Although originally created for Orchestra, I created this Transcription of the "Trepak" from the Nutcracker Suite (Opus 71a Mvt. 4) for Small Orchestra (Flutes, Oboes, Bb Clarinets, English Horns, Bassoons, Bb Trumpets, French Horns, Trombones, Euphoniums, Tubas, Timpani, Violins, Violas, Cellos & Bass).

Chorus: "Sicut erat in Principio" (BWV 191 No 3) for Small Orchestra

16 parts33 pages05:354 years ago543 views
Gloria in excelsis Deo (Glory to God in the Highest), BWV 191, is a church cantata written by the German Baroque composer Johann Sebastian Bach, and the only one of his church cantatas set to a Latin text. He composed the Christmas cantata in Leipzig probably in 1745 to celebrate the end of the Second Silesian War on Christmas Day. The composition's three movements all derive from the Gloria of an earlier Missa written by Bach in 1733, which the composer would later use as the Gloria of his Mass in B minor.

Gloria in excelsis Deo was written in Leipzig for Christmas Day, as indicated by the heading on the manuscript in Bach's own handwriting, "J.J. Festo Nativit: Xsti." (Jesu Juva Festo Nativitatis Christi -- Celebration for the birth of Christ), to be sung around the sermon. Recent archival and manuscript evidence suggest the cantata was first performed not in 1743, but in 1745 at a special Christmas Day service to celebrate the Peace of Dresden, which brought to an end the hardships imposed on the region by the Second Silesian War.

Its only link to Christmas is the opening chorus on Luke (Luke 2:14), to be performed before the sermon. The other two movements after the sermon (marked "post orationem") divide the general words of the Doxology in a duet Gloria Patri et Filio et Spiritui sancto (corresponding to the Domine Deus, the central piece of the Gloria of the Mass in B minor) and a final chorus Sicut erat in principio (corresponding to Cum sancto spiritu of the Gloria). The final movement may contain ripieno markings (to accompany the chorus) similar to the ripieni found in Unser Mund sei voll Lachens, BWV 110, which was also a nativity cantata.

Although originally scored for soprano and tenor soloists and an unusual five-part choir (with a dual soprano part), three trumpets, timpani, two flauto traverso, two oboes, two violins, viola, and basso continuo, I created this arrangement for Small orchestra (Piccolo Trumpet in A, 2 Bb Trumpets, 2 Flutes, 2 Oboes, Bb Clarinet, French Horn, Bassoon, Violins, Violas, Cellos & Double Basses) and it is best played using the "GeneralUser GS.sf2" Soundfont by S. Christian Collins Software (http://www.schristiancollins.com/generaluser.php) as well as the "Dirty Brass Trumpet SoundFont" Soundfont at http://hotfile.com/dl/107684584/730b25e/Dirty_Brass_Trumpet_SoundFont_20.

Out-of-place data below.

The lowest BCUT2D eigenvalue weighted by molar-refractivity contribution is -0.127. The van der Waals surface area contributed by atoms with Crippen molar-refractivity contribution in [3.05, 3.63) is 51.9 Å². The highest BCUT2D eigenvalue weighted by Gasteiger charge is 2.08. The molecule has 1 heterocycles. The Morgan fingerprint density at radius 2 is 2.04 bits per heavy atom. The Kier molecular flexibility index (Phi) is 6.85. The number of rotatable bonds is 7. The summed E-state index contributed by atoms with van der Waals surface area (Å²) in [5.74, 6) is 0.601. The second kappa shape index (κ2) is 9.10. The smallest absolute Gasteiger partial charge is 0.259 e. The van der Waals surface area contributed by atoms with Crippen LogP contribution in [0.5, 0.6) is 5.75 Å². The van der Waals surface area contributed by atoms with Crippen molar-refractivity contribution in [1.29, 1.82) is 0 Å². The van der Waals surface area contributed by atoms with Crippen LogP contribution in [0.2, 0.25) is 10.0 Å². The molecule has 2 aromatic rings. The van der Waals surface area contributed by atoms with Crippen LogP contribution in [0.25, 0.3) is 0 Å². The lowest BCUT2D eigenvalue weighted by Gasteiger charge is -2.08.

"Night on Bald Mountain" (IMM 43) for Small Orchestra
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"Night on Bald Mountain" (IMM 43) for Small Orchestra

16 parts76 pages09:574 months ago530 views
Piccolo, Flute, Oboe, Clarinet, English Horn, Bassoon, Trumpet(2), French Horn, Tuba, Timpani, Violin(2), Viola, Cello, Contrabass
Modest Petrovich Mussorgsky (1839 – 1881) was a Russian composer, one of the group known as "The Five". He was an innovator of Russian music in the romantic period. He strove to achieve a uniquely Russian musical identity, often in deliberate defiance of the established conventions of Western music. Many of his works were inspired by Russian history, Russian folklore, and other national themes. Such works include the opera Boris Godunov, the orchestral tone poem Night on Bald Mountain and the piano suite Pictures at an Exhibition.

For many years Mussorgsky's works were mainly known in versions revised or completed by other composers. Many of his most important compositions have posthumously come into their own in their original forms, and some of the original scores are now also available. In a July 5, 1867 letter to Nikolay Rimsky-Korsakov, Modest Mussorgsky wrote "(I have) finished St. John's Night on Bald Mountain, a musical picture with the following program: (1) assembly of the witches, their chatter and gossip; (2) cortege of Satan; (3) unholy gratification of Satan; and (4) witches' sabbath." Mussorgsky proclaims "in form and character my composition is Russian and original. Its tone is hot and chaotic.... St. John's Night is something new and is bound to produce a satisfactory impression...."

The impression was not so satisfactory for Mily Balakirev, who rejected the work in 1869 from consideration for a Free School concert. Balakirev sent the manuscript back to Mussorgsky bearing handwritten marks such as the comment "Rubbish!" in the margins. Later, under the spell of Liszt's Totentanz, Mussorgsky considered refashioning the movement as a piano/orchestral work, but nothing came of this plan.

In May 1877, Mussorgsky drew up the scenario of his comic opera Sorochintsy Fair, proposing an extensive revision of the St. John's Night music as an Intermezzo opening the third act. Mussorgsky completed this part of the opera in 1880, retaining music from (1) and (3) of the original work, and adding new material. Identified as "Dream of the Young Peasant Lad," this also had a new program: as a boy dreams on a hill, he is threatened by inhuman voices and finds himself mocked in the realm of shadows. The voices warn of the Devil and the "Black God" Chernobog; as the shadows fade, both appear. Chernobog is glorified, a Black Mass is sung, and a Witches' Sabbath breaks out. As a church bell intones, Chernobog disappears and the demons writhe in agony. A church choir sings, the demons fade away, awakening the boy. Mussorgsky was never to complete Sorochintsy Fair.